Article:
The attitude towards engagement in MBIs consisted of themes of motivation to reduce stress or the perceived need of learning mindfulness and a perception of being positively predisposed or being naturally mindful. Prior knowledge of the effectiveness of mindfulness techniques also emerged as a facilitator of engagement in MBIs. This is similar to previous finding of expectancy research that suggests a link between a high expectancy of change with greater compliance with homework tasks within CBT (Westra et al. 2007). It was interesting to note that the themes around attitude towards engaging in the MBSH were all facilitators, suggesting that participants that were interviewed started the intervention with an intention of engaging with it. In his well-established theory of planned behaviour, Ajzen (1985, 2012) stated that behavioural intentions can be used directly to predict behavioural achievement. Hence, a positive intention or attitude towards engagement may enhance the level of engagement. However, this might also be reflective of sampling bias as all of the participants in this study volunteered for to participate and to be interviewed following use of their chosen MBSH intervention.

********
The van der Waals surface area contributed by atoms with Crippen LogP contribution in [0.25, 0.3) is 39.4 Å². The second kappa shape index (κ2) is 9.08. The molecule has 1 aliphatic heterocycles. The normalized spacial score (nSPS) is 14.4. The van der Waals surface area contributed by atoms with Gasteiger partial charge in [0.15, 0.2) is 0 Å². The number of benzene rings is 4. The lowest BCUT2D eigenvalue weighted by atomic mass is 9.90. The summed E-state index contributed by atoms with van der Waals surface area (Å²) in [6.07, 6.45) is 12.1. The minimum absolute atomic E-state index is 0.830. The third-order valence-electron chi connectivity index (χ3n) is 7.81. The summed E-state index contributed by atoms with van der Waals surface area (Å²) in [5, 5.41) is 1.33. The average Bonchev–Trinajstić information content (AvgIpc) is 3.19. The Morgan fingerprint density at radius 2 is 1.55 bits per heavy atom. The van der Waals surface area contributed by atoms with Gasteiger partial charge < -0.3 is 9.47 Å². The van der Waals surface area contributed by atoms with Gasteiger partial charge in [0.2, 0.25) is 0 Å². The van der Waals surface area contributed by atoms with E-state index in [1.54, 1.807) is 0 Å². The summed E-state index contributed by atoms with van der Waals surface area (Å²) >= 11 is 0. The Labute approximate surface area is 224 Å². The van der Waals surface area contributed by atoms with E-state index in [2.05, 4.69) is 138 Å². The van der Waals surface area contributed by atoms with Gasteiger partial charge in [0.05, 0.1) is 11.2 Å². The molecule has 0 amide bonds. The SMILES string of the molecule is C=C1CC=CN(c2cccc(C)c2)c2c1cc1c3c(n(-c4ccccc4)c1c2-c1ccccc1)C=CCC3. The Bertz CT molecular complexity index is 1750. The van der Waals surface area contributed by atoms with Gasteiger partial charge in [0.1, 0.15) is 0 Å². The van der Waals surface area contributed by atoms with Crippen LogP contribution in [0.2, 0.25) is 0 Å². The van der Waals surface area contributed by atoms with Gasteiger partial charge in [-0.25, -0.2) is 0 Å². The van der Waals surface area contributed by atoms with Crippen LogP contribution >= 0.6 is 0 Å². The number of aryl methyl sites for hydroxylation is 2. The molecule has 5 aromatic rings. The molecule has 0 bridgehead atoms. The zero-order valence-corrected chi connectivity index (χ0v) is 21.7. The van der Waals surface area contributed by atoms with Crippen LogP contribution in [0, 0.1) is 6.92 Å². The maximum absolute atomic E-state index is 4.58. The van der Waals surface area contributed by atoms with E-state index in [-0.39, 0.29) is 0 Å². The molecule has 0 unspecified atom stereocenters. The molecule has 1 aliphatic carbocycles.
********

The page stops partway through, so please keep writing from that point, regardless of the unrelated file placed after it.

The overarching theme of intervention characteristics clearly indicated the difficulty of engaging with longer practices and, in contrast, the relative ease of incorporating shorter practices in daily life. The number of practices or intensity of the intervention also hindered engagement. This is similar to previous research that indicated that conflicting demands and time are one of the key hindrances to engaging in MBIs more broadly (Moore and Martin 2015). This hindrance may also be typical of the current sample group as the workload in NHS is often reported as heavier than other professions (Weinberg and Creed 2000), and hence, the long practices may be particularly difficult to fit into the schedules. MBIs for healthcare staff could be tailored to incorporate shorter practices aimed at bringing mindful awareness to daily life activities. However, further research is needed to explore the effectiveness of shorter mindfulness practices as formal mindfulness meditation exercises (such as body scan and sitting meditation) are more often reported to be associated with improvement in most facets of mindfulness (Carmody and Baer 2008; Hawley et al. 2014).